Big Maria by Johnny Shaw. I struggled with whether to include this one on my list at all. It's only sort of a mystery, it's not even got much going on by way of crime, and it's nowhere near a traditional thriller - it's more an adventure novel than anything else - but I just loved this book so much, it had to make the list. Let's start with the pacing - conventional publishing wisdom says play to the A.D.D. and start with the mayhem, then back track if you must and fill in some character details, but push, push, push to that climax. Johnny Shaw says nope. He takes his time introducing his cast of down and out heroes (you won't think of them as heroes till the book's end, but you by-god will by then), and showing us exactly how desperate each one is, and why any of them would ever consider the insanely-dangerous and only half-baked quest that they embark upon as a viable option. Placed alongside last year's (much more crime/mystery flavored) Dove Season, Johnny Shaw's goal clearly seems to be the patron-writer of the bad-idea novel... He seems to be after owning his own genre: the When-there-aren't-any-more-good-ideas-you-have-to-try-the-bad-ones-book (*just coined). And let's talk for just a moment about his characters. They are capital 'L' loooooooosers, but Shaw capital 'L' looooooooves them, and not in any detached, ironic sort of way. The affection I felt for each of these galoots by the book's end was so profoundly unexpected and substantial it could only be brought on by an author who felt the same (I might've cried. Might have). Funny, fist-pumping, rockin, right-on, righteous fun.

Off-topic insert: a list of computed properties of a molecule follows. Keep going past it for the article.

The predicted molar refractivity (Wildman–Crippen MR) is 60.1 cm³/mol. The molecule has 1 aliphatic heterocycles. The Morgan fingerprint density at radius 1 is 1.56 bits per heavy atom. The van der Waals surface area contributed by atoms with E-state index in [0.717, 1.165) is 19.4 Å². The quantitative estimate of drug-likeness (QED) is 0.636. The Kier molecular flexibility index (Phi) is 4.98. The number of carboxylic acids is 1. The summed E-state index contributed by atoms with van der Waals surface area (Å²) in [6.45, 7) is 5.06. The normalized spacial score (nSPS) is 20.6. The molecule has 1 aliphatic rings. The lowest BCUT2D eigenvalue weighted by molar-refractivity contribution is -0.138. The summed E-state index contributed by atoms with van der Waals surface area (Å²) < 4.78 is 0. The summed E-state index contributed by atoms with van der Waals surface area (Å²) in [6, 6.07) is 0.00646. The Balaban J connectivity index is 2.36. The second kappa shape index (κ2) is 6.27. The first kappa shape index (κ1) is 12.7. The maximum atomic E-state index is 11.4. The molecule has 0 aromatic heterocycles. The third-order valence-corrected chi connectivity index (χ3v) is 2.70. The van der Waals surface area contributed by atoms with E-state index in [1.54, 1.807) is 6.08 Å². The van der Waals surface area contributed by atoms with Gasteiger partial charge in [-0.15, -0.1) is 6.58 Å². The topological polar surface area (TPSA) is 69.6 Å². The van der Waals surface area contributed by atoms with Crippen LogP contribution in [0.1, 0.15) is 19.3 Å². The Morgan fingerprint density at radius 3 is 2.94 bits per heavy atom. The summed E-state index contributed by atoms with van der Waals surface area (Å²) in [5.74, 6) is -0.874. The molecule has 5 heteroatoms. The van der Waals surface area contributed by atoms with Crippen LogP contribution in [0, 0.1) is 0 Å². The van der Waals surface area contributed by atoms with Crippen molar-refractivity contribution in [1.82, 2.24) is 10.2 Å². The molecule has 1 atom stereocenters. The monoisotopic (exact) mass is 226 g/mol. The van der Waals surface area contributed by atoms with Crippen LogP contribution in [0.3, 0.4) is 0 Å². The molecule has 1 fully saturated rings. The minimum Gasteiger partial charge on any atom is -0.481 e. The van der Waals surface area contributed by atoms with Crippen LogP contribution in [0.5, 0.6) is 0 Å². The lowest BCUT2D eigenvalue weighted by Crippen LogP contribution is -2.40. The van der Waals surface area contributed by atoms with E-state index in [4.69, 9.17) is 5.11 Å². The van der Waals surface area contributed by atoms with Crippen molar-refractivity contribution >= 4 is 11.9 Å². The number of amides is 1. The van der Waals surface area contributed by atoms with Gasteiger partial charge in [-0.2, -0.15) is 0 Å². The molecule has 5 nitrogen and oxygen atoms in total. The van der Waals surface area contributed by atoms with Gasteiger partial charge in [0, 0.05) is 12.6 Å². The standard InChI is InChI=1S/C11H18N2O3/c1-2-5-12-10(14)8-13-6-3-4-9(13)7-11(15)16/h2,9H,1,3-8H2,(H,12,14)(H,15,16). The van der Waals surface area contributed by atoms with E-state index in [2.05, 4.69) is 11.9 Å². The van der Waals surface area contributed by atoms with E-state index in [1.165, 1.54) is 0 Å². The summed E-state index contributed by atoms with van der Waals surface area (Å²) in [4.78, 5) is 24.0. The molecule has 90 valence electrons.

Rough Riders by Charlie Stella. Y'know when I was sure that this was one of my favorite books of the year? When I saw Andrew Dominik's Killing Them Softly. Did you see it? Did you, like me, get caught up in the conversations, revel in the details of the character's lives, want to further peel back the brain-caps and stare agog at the working of the criminal mind? I walked out of the theater wanting nothing so much as to re-read Rough Riders (or any of Charlie's books, really - not to mention George V. Higgins). As convoluted a cluster-cuss of interdepartmental cross-purposes and good ol' American entrepreneurial thinking as I could ask for in a book.
The Kings of Cool by Don Winslow. What could've been a cash-in on the movie version of its predecessor Savages, ends up being the lynch pin in Winslow's carefully constructed, and lovingly-layered alternate-SoCal history - who'da thunk it? This Savages prequel focuses just as much (and with even greater emotional depth) on the previous generation of young drug lords as on their spiritual (and sometimes biological) progeny. You'll have fun spotting cameos from previous Winslow worlds and playing the who's who? games - matching nicknames to legal monikers, but mostly, you'll get caught up in the story web spun by one of the times' most impressive and innovative talents doing what he does best.